Letter #2: Firefox will never be as big a target as IE

When asked which browser will win them over -- Internet Explorer or Firefox -- SearchWindowsSecurity.com readers' choices are clear. Read one of six letters to the editor.

When asked which browser will ultimately win them over -- Internet Explorer of Firefox -- SearchWindowsSecurity.com readers have a lot to say. The following commentary is one of six letters to the editor describing why readers are sticking with IE or why they switched to Firefox. Some also offer best practices to help you lock down Internet use in spite of browser weaknesses. Click for the complete series.

Letter #2: Firefox will never be as big a target as IE

Reader: Bob
Manager of Information Systems
Non-profit agency
Worcester, Mass.

Environment: Small non-profit agency that supports Windows XP Professional, Windows 2000 Professional, Windows NT and Windows 98.

Internet Explorer or Firefox: Firefox and Opera

Why Firefox and Opera: From my earliest days with "Windoze," I found the IE user interface frustrating and non-intuitive. I used Netscape at every opportunity. When that started to become bloated, I tried Opera and loved it. It has remained my browser of choice since then, in spite of occasional problems -- both malicious and innocent -- with certain sites. The ongoing barrage of security issues with IE has only made my avoidance of IE stronger.

The Firefox interface is more familiar to IE users, and it seems to have fewer site-specific issues than Opera. While I have had little success encouraging users to browse with Opera, I find they're comfortable using Firefox.

On new systems, we are installing Firefox as the default browser and removing the IE shortcut from the desktop and the Start menu. When current systems are serviced, we're doing the same to them. Of the 16 workstations at our primary site, Firefox has been installed on four.

Firefox as a future attack target: I'm not concerned about seeing as many attacks against Firefox. Some of the attacks on IE are purely the work of people who hate Microsoft. These individuals will change their focus to other Microsoft applications, not other Web browsers. But indeed the size of the user base has a direct impact on this.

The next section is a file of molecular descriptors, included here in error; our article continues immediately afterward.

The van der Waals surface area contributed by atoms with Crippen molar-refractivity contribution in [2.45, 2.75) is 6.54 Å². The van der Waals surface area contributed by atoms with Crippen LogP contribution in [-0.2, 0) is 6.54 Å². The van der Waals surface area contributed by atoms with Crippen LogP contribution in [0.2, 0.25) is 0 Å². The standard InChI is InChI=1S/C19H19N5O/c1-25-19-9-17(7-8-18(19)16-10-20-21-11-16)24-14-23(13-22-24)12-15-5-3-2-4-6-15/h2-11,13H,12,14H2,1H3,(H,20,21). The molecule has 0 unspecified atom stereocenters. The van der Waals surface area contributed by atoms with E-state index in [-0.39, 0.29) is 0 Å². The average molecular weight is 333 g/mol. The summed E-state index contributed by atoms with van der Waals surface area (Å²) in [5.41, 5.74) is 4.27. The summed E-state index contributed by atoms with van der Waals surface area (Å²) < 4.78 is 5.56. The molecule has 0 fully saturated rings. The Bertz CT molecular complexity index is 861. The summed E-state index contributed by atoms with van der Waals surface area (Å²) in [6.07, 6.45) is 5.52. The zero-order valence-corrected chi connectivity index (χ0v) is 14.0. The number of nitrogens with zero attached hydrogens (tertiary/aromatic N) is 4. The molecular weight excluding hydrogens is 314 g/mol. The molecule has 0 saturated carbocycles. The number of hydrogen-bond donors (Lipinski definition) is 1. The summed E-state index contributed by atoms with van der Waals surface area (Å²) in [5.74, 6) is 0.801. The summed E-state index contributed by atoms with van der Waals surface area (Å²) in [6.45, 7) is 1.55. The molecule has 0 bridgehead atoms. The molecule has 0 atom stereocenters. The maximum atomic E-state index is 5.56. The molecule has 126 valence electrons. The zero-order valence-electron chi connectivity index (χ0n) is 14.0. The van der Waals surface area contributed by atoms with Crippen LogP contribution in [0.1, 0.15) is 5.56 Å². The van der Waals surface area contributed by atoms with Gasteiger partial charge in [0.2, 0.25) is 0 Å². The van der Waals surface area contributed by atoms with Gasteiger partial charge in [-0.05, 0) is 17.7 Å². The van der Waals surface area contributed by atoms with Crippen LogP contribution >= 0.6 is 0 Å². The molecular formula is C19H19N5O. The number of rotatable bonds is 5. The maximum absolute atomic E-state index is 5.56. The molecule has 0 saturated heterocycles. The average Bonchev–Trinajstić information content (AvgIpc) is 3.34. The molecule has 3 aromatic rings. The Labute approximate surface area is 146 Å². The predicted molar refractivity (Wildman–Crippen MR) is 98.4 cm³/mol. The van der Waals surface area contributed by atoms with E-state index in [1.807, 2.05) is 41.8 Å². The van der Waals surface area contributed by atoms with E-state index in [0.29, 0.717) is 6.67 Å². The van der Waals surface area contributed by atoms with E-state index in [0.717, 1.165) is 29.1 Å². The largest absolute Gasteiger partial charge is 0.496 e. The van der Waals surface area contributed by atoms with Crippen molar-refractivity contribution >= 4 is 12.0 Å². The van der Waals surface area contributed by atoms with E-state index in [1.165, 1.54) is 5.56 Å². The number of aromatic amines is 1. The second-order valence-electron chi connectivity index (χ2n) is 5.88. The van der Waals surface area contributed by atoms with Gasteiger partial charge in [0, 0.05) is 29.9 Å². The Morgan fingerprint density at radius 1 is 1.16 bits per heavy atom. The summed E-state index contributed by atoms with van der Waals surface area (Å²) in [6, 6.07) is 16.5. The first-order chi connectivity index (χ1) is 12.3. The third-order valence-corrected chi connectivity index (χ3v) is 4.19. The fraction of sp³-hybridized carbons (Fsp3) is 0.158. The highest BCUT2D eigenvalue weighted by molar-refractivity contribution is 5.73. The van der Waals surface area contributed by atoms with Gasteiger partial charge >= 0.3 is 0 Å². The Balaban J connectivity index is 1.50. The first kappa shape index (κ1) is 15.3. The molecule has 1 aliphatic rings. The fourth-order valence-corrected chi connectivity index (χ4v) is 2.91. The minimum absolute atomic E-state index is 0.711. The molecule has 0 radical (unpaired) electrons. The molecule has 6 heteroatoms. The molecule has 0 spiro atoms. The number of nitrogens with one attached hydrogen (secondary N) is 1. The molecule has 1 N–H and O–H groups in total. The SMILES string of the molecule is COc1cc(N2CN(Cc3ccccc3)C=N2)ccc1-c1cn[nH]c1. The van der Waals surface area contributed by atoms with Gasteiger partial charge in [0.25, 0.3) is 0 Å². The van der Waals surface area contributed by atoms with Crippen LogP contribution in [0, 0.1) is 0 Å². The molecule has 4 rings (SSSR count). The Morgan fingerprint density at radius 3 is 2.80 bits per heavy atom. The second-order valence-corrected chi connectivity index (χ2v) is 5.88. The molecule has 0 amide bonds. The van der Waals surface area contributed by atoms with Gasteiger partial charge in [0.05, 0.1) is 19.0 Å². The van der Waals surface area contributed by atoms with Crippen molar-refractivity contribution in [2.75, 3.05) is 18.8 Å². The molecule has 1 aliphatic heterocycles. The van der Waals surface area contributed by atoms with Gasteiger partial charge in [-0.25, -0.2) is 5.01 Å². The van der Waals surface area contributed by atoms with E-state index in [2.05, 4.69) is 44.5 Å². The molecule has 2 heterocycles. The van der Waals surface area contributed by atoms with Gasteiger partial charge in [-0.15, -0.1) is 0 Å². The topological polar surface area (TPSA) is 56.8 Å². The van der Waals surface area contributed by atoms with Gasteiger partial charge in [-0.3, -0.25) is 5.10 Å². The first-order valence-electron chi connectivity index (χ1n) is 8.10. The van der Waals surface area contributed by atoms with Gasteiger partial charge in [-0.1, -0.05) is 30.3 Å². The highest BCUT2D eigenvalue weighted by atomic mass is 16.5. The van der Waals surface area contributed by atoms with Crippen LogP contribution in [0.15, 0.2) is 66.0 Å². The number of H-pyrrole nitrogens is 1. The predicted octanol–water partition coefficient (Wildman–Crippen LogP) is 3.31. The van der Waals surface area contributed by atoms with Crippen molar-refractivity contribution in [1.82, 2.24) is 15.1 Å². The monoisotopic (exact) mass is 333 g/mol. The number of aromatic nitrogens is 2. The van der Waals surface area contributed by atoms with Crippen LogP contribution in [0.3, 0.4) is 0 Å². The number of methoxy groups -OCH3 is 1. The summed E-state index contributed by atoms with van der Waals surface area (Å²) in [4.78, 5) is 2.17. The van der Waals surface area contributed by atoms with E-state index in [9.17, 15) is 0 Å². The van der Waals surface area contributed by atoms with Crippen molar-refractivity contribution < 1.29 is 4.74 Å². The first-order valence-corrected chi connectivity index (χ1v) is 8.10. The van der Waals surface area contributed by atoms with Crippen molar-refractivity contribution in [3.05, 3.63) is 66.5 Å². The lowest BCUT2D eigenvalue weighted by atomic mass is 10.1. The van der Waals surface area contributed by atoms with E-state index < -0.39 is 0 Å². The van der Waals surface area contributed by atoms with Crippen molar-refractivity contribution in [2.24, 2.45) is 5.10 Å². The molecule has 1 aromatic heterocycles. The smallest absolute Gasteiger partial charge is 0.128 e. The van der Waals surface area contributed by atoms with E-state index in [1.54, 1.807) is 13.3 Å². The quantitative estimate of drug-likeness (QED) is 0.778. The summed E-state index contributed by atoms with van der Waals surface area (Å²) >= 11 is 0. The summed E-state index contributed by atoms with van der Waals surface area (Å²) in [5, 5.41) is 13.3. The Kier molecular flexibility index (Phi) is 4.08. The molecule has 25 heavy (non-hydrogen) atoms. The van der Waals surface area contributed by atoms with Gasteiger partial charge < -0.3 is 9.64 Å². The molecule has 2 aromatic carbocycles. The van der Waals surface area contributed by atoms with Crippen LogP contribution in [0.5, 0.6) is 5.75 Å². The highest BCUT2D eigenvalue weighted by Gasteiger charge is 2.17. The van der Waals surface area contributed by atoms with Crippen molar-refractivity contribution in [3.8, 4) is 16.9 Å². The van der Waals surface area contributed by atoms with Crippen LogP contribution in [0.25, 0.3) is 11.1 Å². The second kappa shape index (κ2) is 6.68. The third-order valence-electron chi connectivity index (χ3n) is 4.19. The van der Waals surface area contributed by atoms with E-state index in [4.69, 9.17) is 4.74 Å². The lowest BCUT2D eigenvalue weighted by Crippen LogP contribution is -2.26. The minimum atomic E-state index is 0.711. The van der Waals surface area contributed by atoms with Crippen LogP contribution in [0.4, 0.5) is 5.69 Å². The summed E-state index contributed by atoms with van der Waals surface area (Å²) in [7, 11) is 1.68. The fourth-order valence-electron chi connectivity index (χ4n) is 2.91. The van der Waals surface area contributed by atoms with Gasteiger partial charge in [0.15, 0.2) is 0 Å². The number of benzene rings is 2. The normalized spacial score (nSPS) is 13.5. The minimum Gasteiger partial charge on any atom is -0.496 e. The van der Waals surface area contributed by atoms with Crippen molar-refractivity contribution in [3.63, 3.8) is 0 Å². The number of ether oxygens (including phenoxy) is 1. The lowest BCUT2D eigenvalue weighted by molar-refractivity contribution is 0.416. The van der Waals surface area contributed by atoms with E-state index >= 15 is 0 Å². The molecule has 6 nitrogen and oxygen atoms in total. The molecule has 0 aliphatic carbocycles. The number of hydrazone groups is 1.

As Firefox usage grows, more and more Web site creators will make certain their sites plays well with Firefox, which will further increase Firefox usage. With increased usage, spammers, spyware and malware producers and virus and Trojan crackers will all work harder to find holes. Furthermore, the community of programmers who examine the code and work to eliminate holes will also grow. Yes, I think it will be a growing target, but I don't think it will ever be as big a target as IE.

What Microsoft should do to fix browser problems: Take IE out of Windows, buy Opera and bundle Opera, Netscape, Firefox and other free browsers with Windows. They certainly have no problem bundling ISP offerings! Let the users decide which browser they prefer.

How to enforce safe browsing: CERT offers "low-tech" security alerts as well as informational articles targeted to non-technical people. These are forwarded to all our users in an effort to keep them aware and informed about privacy and security on the Internet. We have been developing a policy, but it hasn't yet become official and we've made no effort to enforce it to date.

For more letters to the editor, click for the complete series.

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